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I was reading through a solution to the following problem:

What acceleration will a completely submerged object experience if its density is three times that of the fluid in which it is submerged?

The solution states $F_\text{down} - F_\text{buoyancy} = m_\text{object}a_\text{object}$. This is reasonable so far, but then it states that $F_\text{down} = F_\text{weight}$. This confuses me; if an object is completely submerged then doesn't it have both the force of gravity and the force of the liquid above it pushing it down? In other words, isn't the force pushing it down equal to $F_g + \rho ghA$ where $A$ is the area of the surface of the object, $h$ is the depth at which the object is submerged, and $\rho$ is the density of the liquid? What am I missing?

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    $\begingroup$ Hint: why is the buoyant force $\rho_\text{liquid} m_\text{object} g$? $\endgroup$ – rob May 16 '15 at 22:58
  • $\begingroup$ To be honest, I thought I knew, and I've been trying to write a response to that hint for a few minutes now, but after revisiting I don't actually have a thorough understanding of why the buoyant force is that in an intuitive level. $\endgroup$ – user3002473 May 16 '15 at 23:04
  • $\begingroup$ What would happen if the object was replaced by water? So what does that tell you about the forces on the object in water. $\endgroup$ – Sebastian Riese May 16 '15 at 23:05
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    $\begingroup$ @rob Oh I just got it! Consider a static liquid. Any arbitrary volume of liquid within it has a weight of $\rho Vg$. Since the liquid is static, by Newton's second law of motion, there must be a force acting upwards on that volume of liquid that has equal magnitude. But since that upward force, that buoyancy, is outside the volume, when we replace the volume of liquid with an object, that buoyancy force should still be there. That makes sense! $\endgroup$ – user3002473 May 16 '15 at 23:35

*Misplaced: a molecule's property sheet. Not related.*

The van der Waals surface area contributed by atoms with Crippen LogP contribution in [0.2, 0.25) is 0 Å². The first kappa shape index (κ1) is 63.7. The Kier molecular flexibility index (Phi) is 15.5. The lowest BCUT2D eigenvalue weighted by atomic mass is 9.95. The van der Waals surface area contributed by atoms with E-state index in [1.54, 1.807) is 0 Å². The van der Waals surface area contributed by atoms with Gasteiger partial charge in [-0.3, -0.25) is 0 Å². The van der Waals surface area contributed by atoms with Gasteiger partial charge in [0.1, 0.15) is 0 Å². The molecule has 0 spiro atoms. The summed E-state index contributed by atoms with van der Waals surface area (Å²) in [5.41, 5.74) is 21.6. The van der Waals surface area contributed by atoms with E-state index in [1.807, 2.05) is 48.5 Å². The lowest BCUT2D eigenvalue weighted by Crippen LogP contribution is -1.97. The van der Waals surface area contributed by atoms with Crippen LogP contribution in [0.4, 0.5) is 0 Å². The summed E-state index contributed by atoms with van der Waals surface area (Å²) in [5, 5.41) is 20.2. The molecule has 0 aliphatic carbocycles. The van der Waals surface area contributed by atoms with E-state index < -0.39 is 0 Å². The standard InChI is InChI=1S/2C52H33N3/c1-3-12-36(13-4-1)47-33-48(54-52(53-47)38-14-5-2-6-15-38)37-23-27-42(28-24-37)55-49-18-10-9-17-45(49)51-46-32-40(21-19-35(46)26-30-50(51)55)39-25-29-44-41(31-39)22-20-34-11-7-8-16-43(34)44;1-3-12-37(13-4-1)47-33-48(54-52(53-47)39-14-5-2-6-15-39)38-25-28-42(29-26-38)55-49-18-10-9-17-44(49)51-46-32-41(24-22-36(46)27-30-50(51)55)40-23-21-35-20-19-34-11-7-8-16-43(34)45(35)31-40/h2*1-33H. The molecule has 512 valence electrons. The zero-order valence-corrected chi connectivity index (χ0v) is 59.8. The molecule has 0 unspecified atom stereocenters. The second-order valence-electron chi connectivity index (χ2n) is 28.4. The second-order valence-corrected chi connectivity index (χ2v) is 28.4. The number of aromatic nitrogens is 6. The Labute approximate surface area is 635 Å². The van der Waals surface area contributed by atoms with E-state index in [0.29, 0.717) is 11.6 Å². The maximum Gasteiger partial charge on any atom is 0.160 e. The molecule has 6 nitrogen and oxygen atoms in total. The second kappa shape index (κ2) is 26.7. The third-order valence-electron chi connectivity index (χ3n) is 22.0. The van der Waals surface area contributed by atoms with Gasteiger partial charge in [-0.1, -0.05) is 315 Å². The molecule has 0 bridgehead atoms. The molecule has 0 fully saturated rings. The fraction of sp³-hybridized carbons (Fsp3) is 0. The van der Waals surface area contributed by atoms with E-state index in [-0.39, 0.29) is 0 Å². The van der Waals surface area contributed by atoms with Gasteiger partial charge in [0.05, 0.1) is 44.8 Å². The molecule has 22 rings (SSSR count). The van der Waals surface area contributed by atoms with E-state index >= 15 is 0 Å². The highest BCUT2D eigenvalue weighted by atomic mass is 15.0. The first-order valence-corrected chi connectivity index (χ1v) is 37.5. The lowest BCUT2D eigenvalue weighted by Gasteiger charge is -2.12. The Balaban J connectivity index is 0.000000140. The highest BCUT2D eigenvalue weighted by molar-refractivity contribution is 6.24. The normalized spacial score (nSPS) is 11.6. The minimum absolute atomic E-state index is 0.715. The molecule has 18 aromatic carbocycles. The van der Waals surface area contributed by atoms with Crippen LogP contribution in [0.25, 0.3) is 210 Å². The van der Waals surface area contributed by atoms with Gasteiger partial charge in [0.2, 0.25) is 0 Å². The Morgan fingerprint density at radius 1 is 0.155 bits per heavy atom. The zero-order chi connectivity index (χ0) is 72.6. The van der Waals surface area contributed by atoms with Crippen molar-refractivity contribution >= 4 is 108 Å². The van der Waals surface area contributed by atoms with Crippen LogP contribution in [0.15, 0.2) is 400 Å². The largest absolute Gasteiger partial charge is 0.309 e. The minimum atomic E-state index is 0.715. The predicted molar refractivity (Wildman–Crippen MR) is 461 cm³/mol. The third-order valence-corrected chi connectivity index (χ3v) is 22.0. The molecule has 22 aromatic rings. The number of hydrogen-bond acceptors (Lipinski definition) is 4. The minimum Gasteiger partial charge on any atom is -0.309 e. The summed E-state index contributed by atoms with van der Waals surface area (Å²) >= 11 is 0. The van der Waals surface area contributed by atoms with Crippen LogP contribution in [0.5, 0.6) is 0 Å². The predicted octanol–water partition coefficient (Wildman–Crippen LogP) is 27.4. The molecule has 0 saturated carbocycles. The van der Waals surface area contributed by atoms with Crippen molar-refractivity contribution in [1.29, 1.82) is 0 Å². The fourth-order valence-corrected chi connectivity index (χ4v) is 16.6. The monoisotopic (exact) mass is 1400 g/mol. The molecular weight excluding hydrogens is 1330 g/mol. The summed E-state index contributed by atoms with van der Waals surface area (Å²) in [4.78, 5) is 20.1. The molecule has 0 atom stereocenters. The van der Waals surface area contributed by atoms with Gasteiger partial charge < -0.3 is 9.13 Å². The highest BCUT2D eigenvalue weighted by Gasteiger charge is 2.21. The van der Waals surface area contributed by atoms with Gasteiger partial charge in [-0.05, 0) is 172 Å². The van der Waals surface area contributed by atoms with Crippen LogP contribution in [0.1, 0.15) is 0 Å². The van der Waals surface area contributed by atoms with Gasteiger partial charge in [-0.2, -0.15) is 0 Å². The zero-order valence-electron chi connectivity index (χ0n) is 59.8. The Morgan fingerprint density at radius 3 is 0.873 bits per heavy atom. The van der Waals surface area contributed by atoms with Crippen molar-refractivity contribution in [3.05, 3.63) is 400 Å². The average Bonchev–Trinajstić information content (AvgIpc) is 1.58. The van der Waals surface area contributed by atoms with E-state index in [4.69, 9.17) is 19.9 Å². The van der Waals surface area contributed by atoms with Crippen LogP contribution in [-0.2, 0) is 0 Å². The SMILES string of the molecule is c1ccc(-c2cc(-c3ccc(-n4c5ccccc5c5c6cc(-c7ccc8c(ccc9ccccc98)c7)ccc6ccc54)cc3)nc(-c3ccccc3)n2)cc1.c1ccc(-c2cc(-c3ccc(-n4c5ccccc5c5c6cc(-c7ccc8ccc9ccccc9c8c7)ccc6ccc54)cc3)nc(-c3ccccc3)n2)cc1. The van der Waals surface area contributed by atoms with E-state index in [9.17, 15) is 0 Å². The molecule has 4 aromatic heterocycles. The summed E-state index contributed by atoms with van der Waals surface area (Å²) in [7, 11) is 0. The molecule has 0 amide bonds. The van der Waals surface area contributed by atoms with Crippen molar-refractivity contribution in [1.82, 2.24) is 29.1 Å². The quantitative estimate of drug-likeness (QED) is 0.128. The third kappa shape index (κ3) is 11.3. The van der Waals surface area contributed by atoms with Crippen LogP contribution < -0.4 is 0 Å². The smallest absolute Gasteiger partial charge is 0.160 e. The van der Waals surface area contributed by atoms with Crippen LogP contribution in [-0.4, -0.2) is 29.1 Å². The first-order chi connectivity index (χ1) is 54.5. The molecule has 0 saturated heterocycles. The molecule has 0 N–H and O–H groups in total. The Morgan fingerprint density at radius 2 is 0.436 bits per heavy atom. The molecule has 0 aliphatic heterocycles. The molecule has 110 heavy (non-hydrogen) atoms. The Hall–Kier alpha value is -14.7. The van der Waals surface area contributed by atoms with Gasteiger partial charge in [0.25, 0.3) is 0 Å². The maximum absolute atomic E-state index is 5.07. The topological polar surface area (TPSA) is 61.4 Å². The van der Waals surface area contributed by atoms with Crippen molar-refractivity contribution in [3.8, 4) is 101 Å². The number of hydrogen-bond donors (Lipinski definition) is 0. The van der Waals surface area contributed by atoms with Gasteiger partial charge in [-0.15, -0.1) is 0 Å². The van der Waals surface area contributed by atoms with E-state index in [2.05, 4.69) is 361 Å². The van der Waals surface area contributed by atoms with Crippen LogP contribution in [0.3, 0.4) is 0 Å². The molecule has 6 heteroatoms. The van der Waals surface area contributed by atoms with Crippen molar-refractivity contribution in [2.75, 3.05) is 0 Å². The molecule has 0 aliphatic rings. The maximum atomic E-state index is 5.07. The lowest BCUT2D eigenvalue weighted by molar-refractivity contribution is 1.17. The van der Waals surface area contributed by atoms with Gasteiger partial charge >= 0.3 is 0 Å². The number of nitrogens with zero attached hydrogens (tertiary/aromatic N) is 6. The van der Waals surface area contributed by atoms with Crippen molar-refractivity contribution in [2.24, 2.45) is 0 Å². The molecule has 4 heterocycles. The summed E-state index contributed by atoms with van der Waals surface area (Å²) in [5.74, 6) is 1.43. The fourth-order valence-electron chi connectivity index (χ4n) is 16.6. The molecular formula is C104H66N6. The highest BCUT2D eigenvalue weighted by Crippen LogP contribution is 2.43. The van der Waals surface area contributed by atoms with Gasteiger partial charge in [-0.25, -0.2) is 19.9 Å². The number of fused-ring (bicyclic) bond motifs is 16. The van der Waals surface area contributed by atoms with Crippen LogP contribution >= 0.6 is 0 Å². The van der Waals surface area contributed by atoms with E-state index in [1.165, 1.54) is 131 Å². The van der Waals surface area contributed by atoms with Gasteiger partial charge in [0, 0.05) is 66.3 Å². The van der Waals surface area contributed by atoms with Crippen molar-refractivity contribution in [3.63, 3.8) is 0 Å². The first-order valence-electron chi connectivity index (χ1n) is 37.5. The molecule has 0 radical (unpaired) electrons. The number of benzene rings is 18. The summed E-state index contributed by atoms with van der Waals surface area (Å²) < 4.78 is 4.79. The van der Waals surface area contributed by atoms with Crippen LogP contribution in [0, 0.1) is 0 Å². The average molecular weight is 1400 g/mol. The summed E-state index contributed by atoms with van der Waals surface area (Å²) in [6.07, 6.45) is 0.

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    $\begingroup$ @user3002473 I wish I could tell you it was an intentional error to throw you off the scent, but actually I goofed. $\endgroup$ – rob May 17 '15 at 1:41
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Expanding on @SebastianRiese's comment, the buoyant force already takes care of the downward force caused by the upper liquids. Lets consider the problem from a physical perspective. There is the downward force from gravitation, the downward force from the liquid above, and the upward force from the liquid above.

enter image description here

In the diagram, the gravitational force isn't shown but the pressures causing the upward and downward forces from the liquid are shown. The buoyant force is calculated from subtracting these two pressures and multiplying by the cross-sectional area:

$F_b = (P_B - P_T)A = (\rho g(y+h) - \rho gy)A = \rho ghA = \rho gV$

Hence, the net force is

$F_{net} = F_g - F_b = F_g - (F_T - F_B) = F_g + F_T - F_B = F_{downward} - F_{upward}$

Hence, the buoyant force already takes into account the downward force caused by the liquids above.

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